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    10 Items to check BEFORE you tow a trailer

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    October 02, 2018

    Is your tow vehicle up to the challenge of pulling a trailer filled with your trail partners? Here’s 10 things to know before you tow.

    Can you see me now?

    Check your lights. All of your lights. Properly operating lights on your truck and trailer not only help you see what’s coming up but also let others know what you’re doing or going to be doing as you slow down, stop, and turn.

    Confirm that your towing vehicle’s lights are operating properly then check the trailer lights as well. Ensuring that all your lights work (headlights, high beams, turn signals, brake, and running lights) will help keep you and your precious cargo safe.

    If your lights are not operating properly, have them repaired or replaced before you load and go.





    I’ve found that wiring harnesses, especially the connections from truck to trailer, tend to fail as they age. The standard 7 blade plugs can wear and become loose. When this happens not only can your electrical connections fail, the plug can even fall out of the socket. Not a good thing to happen when you’re on the road.

    I prevented these failures by replacing my trailer and truck plugs and sockets with those from EZ Connector. These bladeless trailer connectors use rare earth magnets to ensure a reliable and trouble free connection every time.








    Are your tires ready for the journey?

    Heavily worn tread will prevent a tire from performing as designed and can lead to unsafe driving conditions. Frequent checks, and tire replacements when needed, can prevent a hazardous blow-out during a trip. One of the simplest ways to check tread depth requires nothing more than a penny and a few moments of your time.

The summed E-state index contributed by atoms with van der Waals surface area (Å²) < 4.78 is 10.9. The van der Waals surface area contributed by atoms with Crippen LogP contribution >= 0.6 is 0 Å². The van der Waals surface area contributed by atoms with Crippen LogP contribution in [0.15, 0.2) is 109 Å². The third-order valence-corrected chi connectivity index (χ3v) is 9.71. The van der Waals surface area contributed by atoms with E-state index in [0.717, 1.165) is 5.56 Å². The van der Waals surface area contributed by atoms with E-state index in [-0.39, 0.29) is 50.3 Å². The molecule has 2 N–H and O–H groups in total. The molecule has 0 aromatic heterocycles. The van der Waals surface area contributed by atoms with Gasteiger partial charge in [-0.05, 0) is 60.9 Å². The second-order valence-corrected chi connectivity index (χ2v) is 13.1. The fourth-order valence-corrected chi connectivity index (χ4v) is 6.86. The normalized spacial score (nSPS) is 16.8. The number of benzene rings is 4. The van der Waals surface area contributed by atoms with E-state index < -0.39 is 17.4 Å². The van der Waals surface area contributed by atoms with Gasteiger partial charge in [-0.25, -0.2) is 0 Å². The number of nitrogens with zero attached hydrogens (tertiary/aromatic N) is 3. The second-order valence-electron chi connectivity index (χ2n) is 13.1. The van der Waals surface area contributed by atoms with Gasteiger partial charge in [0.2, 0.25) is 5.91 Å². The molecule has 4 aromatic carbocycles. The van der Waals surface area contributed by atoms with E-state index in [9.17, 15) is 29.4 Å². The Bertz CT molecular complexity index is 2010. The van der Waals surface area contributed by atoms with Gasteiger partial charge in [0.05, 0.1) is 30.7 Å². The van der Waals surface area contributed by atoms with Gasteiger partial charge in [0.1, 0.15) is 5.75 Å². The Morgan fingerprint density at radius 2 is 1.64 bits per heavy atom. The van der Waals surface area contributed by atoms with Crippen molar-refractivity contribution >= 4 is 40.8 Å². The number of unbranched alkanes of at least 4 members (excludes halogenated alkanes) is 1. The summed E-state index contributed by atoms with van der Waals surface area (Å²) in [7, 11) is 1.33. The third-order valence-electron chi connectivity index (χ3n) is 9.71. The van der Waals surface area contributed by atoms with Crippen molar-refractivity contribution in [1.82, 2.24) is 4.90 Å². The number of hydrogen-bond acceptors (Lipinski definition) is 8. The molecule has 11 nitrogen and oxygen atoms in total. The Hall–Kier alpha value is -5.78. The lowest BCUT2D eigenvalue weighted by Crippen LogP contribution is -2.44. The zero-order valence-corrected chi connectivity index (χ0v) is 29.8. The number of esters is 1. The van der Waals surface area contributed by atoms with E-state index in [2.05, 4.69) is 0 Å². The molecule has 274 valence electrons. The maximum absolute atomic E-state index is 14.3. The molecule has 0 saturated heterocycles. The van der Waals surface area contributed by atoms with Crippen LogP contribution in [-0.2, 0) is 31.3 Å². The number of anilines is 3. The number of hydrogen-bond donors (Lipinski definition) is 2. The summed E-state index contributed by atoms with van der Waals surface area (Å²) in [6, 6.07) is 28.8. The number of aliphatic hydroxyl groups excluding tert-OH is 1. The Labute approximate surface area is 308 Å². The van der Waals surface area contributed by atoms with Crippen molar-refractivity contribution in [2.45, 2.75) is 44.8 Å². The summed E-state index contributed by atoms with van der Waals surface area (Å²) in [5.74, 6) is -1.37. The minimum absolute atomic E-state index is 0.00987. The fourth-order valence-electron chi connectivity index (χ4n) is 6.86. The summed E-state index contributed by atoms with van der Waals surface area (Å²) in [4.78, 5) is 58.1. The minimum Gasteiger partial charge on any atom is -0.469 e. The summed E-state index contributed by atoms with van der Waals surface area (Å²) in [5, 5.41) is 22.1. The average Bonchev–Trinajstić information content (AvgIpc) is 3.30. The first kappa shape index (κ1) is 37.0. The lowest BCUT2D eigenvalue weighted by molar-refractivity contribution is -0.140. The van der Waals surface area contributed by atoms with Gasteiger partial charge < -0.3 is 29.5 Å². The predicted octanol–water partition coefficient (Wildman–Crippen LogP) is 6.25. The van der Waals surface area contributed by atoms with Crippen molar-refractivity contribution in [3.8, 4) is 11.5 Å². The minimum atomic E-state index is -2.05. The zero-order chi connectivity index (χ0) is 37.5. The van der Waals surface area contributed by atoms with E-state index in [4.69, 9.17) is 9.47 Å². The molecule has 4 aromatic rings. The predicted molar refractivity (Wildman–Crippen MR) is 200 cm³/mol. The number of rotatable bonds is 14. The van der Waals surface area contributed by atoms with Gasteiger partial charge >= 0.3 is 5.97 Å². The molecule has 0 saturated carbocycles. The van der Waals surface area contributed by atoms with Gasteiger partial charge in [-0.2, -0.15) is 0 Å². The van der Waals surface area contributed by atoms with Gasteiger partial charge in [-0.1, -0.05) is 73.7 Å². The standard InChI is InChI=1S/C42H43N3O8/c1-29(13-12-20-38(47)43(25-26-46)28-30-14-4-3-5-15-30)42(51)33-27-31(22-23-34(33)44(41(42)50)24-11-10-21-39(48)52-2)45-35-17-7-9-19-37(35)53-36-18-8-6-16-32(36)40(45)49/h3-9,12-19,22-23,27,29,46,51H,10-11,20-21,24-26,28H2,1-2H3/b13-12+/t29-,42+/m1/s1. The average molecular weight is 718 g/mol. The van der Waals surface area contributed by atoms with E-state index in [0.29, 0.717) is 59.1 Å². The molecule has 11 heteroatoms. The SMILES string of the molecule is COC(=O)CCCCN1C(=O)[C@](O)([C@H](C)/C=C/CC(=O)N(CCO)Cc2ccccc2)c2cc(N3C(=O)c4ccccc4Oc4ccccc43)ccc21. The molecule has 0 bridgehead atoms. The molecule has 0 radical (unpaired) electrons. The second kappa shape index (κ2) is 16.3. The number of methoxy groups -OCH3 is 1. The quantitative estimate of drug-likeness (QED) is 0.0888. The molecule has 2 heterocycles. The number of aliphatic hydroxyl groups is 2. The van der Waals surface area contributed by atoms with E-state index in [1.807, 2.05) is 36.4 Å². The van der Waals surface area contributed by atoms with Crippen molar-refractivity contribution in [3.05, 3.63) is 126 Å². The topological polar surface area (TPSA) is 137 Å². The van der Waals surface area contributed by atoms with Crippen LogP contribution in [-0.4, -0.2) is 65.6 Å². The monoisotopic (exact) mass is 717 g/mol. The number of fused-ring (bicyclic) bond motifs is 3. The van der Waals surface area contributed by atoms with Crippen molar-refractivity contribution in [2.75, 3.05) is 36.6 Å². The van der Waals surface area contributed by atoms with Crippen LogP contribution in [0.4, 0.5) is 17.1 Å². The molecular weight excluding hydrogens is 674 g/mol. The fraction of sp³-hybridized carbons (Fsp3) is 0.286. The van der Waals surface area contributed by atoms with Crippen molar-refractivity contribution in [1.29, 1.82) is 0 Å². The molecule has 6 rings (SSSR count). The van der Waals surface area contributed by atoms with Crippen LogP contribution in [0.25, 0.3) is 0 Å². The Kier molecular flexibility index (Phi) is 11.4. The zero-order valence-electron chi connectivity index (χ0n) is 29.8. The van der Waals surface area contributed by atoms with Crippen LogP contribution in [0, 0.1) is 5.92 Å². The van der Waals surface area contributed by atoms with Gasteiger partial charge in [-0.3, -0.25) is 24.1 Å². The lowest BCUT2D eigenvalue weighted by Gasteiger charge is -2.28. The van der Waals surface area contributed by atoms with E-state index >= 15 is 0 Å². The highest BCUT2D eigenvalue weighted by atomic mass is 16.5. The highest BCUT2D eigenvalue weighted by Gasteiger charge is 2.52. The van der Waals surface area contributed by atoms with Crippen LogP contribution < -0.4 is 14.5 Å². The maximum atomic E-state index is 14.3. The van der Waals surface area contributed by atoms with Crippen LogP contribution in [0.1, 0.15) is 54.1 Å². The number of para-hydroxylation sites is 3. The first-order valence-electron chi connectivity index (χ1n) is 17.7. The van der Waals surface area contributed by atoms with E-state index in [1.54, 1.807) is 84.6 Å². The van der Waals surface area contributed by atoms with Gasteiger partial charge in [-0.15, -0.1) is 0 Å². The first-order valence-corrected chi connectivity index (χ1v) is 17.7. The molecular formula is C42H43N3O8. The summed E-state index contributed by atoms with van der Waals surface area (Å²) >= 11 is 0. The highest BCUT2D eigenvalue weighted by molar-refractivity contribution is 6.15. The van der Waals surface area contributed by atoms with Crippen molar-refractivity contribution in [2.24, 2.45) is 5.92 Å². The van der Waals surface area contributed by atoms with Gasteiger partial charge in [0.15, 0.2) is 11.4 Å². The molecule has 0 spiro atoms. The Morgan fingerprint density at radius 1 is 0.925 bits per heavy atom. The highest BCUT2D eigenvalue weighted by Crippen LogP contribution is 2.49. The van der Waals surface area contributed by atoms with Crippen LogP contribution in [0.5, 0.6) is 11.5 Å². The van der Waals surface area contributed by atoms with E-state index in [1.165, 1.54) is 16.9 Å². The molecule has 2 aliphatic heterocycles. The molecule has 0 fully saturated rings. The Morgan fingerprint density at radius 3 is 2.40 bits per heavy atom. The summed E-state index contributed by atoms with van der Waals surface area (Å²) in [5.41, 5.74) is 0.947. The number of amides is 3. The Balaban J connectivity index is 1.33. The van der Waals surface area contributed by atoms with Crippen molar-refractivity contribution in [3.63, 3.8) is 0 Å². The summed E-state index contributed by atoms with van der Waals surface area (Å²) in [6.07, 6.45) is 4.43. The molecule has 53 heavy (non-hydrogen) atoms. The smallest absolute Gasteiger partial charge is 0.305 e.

Check tread depth with the penny test:

    The idea of the penny test is to check whether you’ve hit the 2/32” threshold.

    In the US, tire tread depth is measured in 32nds of an inch. New tires typically come with 11/32” tread depths or deeper. The U.S. Department of Transportation recommends replacing tires when they reach 2/32”, and many states require tires to be replaced at this depth.

    Here’s how it works:

    • Place a penny between the tread ribs on your tire. A “rib” refers to the raised portion of tread that spans the circumference of your tire. Tire tread is composed of several ribs.
    • Turn the penny so that Lincoln’s head points down into the tread.
    • See how much of his head disappears between the ribs. If you can see his entire head, it may be time to replace the tire because your tread is no longer deep enough.

    Blowouts are doubly dangerous when they occur during towing. If this happens, stay calm and get off the road as quickly as possible. Always be sure to carry a spare vehicle and trailer tires with you. Check that all your truck and trailer tires are properly inflated by following the guidelines in your vehicle’s user manual.

    Your Mirrors – a Crucial Tool!

    Visibility can be a challenge when you’re towing. When you’re hauling horses you’ll often only have use of your side-view mirrors, making them a crucial driving tool. Your mirrors require proper adjustment to ensure a full spectrum of vision and prevent blind spots as much as possible. Knowing how to set these outside mirrors to eliminate blind spots is a crucial part of being a defensive driver.

    Positioning Your Mirrors

    • To adjust the driver’s side-view mirror, place your head against the left side window and set the mirror so you can just barely see the side of the car in the mirror’s right side.
    • To adjust the passenger’s side-view mirror, position your head so that it is just above the center console. Set the mirror so you can just barely see the side of the car in the left side of the mirror. If the vehicle is not equipped with remote mirror-adjustment controls, you may need assistance when properly positioning the mirror.
    • With these settings, you will have nearly seamless visual contact around your vehicle, which can help you detect the presence of nearby drivers. For example, when being passed by a vehicle in the lane to your left, you will see it progress from the left side mirror and then to your side vision.